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before one deals with anything more elaborate. It is an educational problem and to that extent I have sympathy with the noble Lord's amendment.

Lord Ezra: The noble Lord, Lord Cochrane, with whom I almost always entirely agree, suggested that there are no ways in which one can improve the efficiency with which gas is burnt. But, of course, there are vast numbers of appliances and some are more efficient than others. There are many ways of burning gas with an efficiency that could rise to 70 per cent. or to 90 and 95 per cent. I believe that all those areas need investigating. Insulation is important but the way in which gas is consumed is equally important.

Lord Cochrane of Cults: I willingly accept the noble Lord's gentle reprimand. Of course, he is right, but the majority of appliances have a fairly standard level of efficiency. I do not propose to pursue the matter further.

Lord Inglewood: I understand and very much support the need to promote cost effective energy efficiency. I suspect that few Members of the Committee would disagree with that general proposition. I must begin by explaining that in general terms I agree with the approach of my noble friend Lord Cochrane of Cults. The Bill will, I believe, do a great deal for energy efficiency by harnessing the forces of competition to work in favour of, rather than against, energy efficiency.

A monopolist in an energy market will very rarely have any commercial benefit from energy efficiency; all he would be doing is shrinking the size of his market. In a competitive market, individual players can use energy efficiency to differentiate their product and win business, although the total size of the market may fall.

I see energy efficiency playing a key role in two ways. First, suppliers will tend to compete in selling warm houses and not just gas. The Bill enables suppliers to bundle gas and, say, a high efficiency boiler on a long-term contract, which is protected from the normal termination provisions in the licence. Secondly, suppliers may offer home energy audits as a benefit for switching supplier. For example, "Come to us and we'll show you how to cut your bill by 10 per cent." might be the message.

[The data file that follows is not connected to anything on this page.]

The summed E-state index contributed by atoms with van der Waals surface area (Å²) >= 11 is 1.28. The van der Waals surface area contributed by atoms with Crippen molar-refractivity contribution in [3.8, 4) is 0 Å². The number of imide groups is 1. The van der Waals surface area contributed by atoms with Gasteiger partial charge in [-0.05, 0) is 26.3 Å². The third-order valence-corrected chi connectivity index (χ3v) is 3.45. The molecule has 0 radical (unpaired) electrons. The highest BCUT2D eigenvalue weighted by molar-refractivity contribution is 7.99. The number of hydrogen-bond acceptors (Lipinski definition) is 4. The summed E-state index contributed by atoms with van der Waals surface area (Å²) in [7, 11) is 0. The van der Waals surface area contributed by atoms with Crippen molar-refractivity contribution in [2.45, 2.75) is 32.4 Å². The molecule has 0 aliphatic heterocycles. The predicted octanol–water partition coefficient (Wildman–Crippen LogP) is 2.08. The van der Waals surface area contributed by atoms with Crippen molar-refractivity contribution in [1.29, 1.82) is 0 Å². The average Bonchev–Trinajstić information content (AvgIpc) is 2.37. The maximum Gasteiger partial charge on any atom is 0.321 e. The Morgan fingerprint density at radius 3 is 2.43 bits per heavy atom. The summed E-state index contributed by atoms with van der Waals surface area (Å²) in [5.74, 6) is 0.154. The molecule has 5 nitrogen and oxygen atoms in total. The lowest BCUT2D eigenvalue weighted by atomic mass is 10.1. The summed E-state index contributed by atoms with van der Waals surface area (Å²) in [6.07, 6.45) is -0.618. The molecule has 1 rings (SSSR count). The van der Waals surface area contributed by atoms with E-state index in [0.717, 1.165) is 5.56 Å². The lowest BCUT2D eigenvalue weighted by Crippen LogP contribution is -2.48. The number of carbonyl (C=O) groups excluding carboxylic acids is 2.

However, I do not believe that the amendments here proposed would be an effective way of building on these positive incentives. In fact, they could distort the market and perhaps work to undermine those very principles of the Bill which will, in the way I have described, work to harness the profit motive to the benefit of energy efficiency.

I turn briefly to Amendments Nos. 141 and 142, which seek by regulatory means to secure energy efficiency by consumers. We have previously discussed the promotion as opposed to the achievement of energy efficiency. The director is not in a position—I return to the points made by my noble friend Lord Cochrane—to ensure that customers use energy efficiently. Nor is a gas supplier entitled to enter premises for the purpose of closing windows and turning down thermostats. The very idea seems comical. All that either of them can do is to make sure that the incentives and the means are in place to encourage consumers to use gas efficiently.

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Turning to Amendments Nos. 144 and 146, the Government are well aware of the importance of gas to pensioners and disabled customers. That is why we propose in the standard conditions of licences to provide for special services to them. However, we need to ask whether the provision of help to such persons with energy efficiency is properly a matter for the economic regulation of the gas market or whether it is a job better discharged by groups such as Neighbourhood Energy Action, to which the noble Lord, Lord Ezra, referred. The Government have a very high view of that organisation, which is an example to other similar non-governmental organisations. It is through funding such groups and organisations like the Energy Savings Trust that real gains can be made. If we over-regulate so that pensioners and disabled people are unreasonably expensive to serve there is a risk that they will not benefit from competition as much as they should.

Lord Haskel: I thank the noble Lord, Lord Ezra, for his support for the amendment and the Minister for his response. Obviously we all support energy efficiency, as the Minister said. Where we disagree is on whether the market will or will not deliver efficiency. If one is to have pricing and competition based on costs per therm or costs per unit rather than on the total cost, I cannot see how there is any incentive to gas suppliers to improve the efficiency of the use of gas. There may be home audits and other offers to persuade customers to change, but at the end of the day that will not provide more energy efficiency.

This is an important matter. Obviously I shall not divide the Committee. However, we shall probably return to the matter at Report stage. In the meantime, I beg leave to withdraw the amendment.

Amendment, by leave, withdrawn.

[Amendments Nos. 142 to 146A not moved.]